What's behind door number 2? Some tasty Christmas treats!
When I think of Christmas Cake I think of the horrible dense, slightly stale fruit cake that people lap up after their lunch. But in Japan, their Christmas Cake looks like THIS:
A sponge cake filled with cream, topped with strawberries and a sign to say 'Merry Christmas'. It's 100% better and I want it!
I've just learned about an old French tradition in the Provence area - the 13 desserts of Christmas. Sounds amazing, but 'desserts' is really a loose term. The 13 foods are supposed to represent the 12 apostles and Jesus Christ, and are consumed by families on Christmas Eve.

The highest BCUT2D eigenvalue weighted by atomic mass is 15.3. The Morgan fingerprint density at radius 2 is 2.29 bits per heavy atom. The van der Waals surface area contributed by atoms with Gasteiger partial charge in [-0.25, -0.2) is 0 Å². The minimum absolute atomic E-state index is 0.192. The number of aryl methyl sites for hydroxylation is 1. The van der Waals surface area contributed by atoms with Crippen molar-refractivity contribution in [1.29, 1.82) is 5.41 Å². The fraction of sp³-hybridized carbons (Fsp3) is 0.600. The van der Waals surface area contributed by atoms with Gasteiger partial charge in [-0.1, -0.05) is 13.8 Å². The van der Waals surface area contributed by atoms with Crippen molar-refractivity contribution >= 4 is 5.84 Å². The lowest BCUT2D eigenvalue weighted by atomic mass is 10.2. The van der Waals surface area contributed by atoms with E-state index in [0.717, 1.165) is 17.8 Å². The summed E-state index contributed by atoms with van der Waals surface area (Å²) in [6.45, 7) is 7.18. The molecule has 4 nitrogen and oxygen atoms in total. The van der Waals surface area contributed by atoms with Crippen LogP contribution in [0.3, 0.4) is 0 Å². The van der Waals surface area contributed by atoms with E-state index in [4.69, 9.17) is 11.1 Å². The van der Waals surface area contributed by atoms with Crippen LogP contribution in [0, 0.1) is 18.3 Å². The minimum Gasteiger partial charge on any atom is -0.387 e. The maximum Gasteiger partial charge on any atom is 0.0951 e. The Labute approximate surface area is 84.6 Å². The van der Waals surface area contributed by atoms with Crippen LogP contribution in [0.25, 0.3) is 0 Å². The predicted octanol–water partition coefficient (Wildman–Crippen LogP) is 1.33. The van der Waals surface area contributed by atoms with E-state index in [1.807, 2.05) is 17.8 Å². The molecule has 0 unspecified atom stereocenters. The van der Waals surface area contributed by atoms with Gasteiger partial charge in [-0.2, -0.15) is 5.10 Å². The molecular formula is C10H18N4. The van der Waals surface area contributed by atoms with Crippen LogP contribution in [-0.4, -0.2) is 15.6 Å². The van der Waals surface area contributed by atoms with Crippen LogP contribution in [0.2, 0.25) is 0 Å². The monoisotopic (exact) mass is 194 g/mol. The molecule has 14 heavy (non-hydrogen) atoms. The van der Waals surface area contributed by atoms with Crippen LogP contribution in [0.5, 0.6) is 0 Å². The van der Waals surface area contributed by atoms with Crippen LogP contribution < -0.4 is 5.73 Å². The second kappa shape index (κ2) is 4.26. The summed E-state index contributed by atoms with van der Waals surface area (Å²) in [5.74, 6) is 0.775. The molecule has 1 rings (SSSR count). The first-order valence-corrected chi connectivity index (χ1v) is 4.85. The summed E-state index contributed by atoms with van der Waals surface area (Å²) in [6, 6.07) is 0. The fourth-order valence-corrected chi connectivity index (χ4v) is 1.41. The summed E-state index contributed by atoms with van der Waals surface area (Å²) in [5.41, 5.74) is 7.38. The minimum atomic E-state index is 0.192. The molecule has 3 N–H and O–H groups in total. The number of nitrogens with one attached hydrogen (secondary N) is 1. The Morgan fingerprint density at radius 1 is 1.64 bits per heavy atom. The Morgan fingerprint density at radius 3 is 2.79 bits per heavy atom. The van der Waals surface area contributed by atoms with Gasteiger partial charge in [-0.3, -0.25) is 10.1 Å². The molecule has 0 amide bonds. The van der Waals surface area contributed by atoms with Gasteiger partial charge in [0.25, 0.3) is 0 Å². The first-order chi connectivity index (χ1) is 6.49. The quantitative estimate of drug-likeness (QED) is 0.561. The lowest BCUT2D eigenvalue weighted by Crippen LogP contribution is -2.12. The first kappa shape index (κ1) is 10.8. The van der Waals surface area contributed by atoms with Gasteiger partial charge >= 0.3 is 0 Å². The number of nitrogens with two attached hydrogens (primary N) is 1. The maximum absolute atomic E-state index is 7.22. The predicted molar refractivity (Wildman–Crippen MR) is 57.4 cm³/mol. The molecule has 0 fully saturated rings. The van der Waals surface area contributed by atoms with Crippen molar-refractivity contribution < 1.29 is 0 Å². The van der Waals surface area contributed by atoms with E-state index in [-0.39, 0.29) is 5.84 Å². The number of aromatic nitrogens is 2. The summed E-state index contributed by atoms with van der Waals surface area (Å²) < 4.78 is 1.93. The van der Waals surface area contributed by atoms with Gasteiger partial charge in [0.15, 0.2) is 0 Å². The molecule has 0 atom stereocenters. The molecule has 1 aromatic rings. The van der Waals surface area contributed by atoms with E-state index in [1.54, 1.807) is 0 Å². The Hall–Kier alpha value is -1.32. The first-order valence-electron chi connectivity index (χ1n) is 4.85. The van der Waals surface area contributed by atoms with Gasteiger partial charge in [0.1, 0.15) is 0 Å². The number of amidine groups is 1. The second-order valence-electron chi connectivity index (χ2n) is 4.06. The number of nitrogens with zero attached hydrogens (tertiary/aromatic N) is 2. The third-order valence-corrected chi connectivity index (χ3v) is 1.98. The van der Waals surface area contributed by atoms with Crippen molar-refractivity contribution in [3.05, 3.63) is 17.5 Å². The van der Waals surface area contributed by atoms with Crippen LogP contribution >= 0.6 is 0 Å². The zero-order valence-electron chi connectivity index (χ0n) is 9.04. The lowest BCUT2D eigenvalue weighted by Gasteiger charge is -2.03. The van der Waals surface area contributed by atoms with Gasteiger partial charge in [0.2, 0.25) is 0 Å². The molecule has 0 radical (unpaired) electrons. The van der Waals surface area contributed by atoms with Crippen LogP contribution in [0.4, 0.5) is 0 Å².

I'm not sure if this is in the definitive order, but it goes something like this:
- Le Pompe a Huile (bread made with orange flower water and olive oil)
- Black 'evil' Nougat made with honey and almonds; White 'good' Nougat made with pine nuts, pistachio and hazelnuts
- Yule Log
- 1st beggar: Hazelnuts; 2nd beggar: Almonds; 3rd beggar: Raisins; 4th beggar: Dry Figs
- Quince Jellies
- Dates stuffed with Marzipan
- Green Melon
- Candied Melon
- Apples and Pears
- Calisson d'Aix (Marzipan sweets)
One of the more common Christmas sweets enjoyed by many countries is gingerbread. A couple of years ago, the man and I had a go at making a gingerbread house. It was the most fun ever, EVER.
It's made me want to do it all over again - but maybe this time a train, or a castle. Or anything from here.